The owner of a life insurance policy has a critical role. You have control over it and are responsible for paying the premiums.
In this guide, we’ll explore the different life insurance policy parties and their roles, the responsibilities of policy ownership, and who should own a policy.
Table of Contents
- The Basics of Life Insurance Ownership
- When Should Owners Review Their Policies?
- Should You Own Your Life Insurance Policy?
- How to Transfer Ownership
The Basics of Life Insurance Policy Ownership
Understanding who can own life insurance and how ownership works is essential, regardless of your role in a policy.
A life insurance policy generally involves three key parties:
- Owner: The individual who purchases and controls the policy. They are responsible for its continued payment and upkeep.
- Insured: The individual whose life is covered by the policy. Should they pass away while the policy is active, their beneficiary receives a payout.
- Beneficiary: The person or people designated to receive the payout (or death benefit) when the insured dies.
Who Can Own a Life Insurance Policy?
You don’t need to be the insured on the policy to be the owner. Depending on the needs and specific situation, various entities and individuals can own a life insurance policy.
- Individuals: Adults who are of legal age (usually 18 or older) and have the mental capacity to understand the terms of a contract can own policies on themselves or others, like family members, to whom they have an insurable interest.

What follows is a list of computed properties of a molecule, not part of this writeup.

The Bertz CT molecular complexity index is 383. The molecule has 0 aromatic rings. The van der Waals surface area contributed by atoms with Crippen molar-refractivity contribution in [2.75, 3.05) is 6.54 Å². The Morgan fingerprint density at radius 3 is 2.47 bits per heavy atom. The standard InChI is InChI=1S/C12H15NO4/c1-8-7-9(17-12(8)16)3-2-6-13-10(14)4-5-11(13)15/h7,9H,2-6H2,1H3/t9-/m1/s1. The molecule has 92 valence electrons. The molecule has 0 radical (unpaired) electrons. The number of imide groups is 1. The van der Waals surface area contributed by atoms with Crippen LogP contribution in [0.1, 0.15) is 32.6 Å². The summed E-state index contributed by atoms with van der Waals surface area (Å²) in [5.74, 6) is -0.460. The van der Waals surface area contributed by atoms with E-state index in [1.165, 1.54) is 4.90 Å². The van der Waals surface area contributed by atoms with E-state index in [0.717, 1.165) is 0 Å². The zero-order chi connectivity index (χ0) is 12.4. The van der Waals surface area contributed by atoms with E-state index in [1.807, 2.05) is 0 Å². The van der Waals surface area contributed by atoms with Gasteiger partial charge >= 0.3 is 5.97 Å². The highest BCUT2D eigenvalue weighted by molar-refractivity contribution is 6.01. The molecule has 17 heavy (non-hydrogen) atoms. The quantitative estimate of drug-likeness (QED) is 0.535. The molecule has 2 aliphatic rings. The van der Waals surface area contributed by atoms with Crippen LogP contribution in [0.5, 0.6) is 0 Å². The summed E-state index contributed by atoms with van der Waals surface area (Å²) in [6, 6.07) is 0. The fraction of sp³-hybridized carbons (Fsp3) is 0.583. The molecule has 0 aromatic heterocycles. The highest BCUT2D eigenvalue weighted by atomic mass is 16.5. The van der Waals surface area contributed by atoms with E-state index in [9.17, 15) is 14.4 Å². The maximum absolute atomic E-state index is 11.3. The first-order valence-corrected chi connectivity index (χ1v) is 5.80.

- Trusts: Trusts can be set up to own life insurance policies, often as part of estate planning. This can provide control over the proceeds and may offer tax advantages.
- Businesses: Companies may own policies on key employees, partners, or shareholders. This can be part of succession planning, employee benefits, or agreements between business partners.
- Charitable Organizations: Some people choose to make a charity the owner of a life insurance policy, which can be part of charitable giving strategies.
- Spouses and Family Members: Cross-ownership between family members, such as spouses owning policies on each other, is also common.
Policy Owner vs Insured
In a life insurance policy, it’s common for the owner and insured to be the same person, but this isn’t always the case.
Policy Owner’s Rights and Responsibilities:
- Right to name or change beneficiaries
- Right to transfer ownership
- Right to cash value and dividends, if applicable
- Responsible for paying premiums
Insured’s Rights and Responsibilities:
- If the insured is also the policy owner, they will have all the rights and responsibilities associated with policy ownership.
- Even if they aren’t the policyholder, they may have rights outlined in the policy.
- The insured must provide honest and complete information during the application process.